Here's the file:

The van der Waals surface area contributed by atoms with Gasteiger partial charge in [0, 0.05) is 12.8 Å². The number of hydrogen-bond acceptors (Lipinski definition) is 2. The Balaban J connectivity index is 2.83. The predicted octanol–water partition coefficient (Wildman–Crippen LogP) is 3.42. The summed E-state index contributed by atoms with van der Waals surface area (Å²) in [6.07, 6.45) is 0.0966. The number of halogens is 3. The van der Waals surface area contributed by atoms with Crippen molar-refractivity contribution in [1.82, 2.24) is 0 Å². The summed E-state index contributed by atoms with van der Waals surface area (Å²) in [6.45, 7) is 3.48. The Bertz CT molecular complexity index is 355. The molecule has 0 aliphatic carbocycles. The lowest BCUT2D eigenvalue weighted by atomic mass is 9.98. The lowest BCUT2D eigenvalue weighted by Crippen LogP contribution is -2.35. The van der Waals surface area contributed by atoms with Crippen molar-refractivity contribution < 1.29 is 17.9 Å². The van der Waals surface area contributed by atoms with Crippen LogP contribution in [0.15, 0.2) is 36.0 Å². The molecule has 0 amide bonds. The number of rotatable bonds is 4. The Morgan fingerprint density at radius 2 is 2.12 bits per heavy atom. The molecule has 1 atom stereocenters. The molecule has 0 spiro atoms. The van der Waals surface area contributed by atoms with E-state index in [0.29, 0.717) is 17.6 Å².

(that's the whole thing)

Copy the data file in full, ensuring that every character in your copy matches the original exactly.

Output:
The van der Waals surface area contributed by atoms with Gasteiger partial charge in [0, 0.05) is 12.8 Å². The number of hydrogen-bond acceptors (Lipinski definition) is 2. The Balaban J connectivity index is 2.83. The predicted octanol–water partition coefficient (Wildman–Crippen LogP) is 3.42. The summed E-state index contributed by atoms with van der Waals surface area (Å²) in [6.07, 6.45) is 0.0966. The number of halogens is 3. The van der Waals surface area contributed by atoms with Crippen molar-refractivity contribution in [1.82, 2.24) is 0 Å². The summed E-state index contributed by atoms with van der Waals surface area (Å²) in [6.45, 7) is 3.48. The Bertz CT molecular complexity index is 355. The molecule has 0 aliphatic carbocycles. The lowest BCUT2D eigenvalue weighted by atomic mass is 9.98. The lowest BCUT2D eigenvalue weighted by Crippen LogP contribution is -2.35. The van der Waals surface area contributed by atoms with Crippen molar-refractivity contribution < 1.29 is 17.9 Å². The van der Waals surface area contributed by atoms with Crippen LogP contribution in [0.15, 0.2) is 36.0 Å². The molecule has 0 amide bonds. The number of rotatable bonds is 4. The Morgan fingerprint density at radius 2 is 2.12 bits per heavy atom. The molecule has 1 atom stereocenters. The molecule has 0 spiro atoms. The van der Waals surface area contributed by atoms with E-state index in [0.29, 0.717) is 17.6 Å².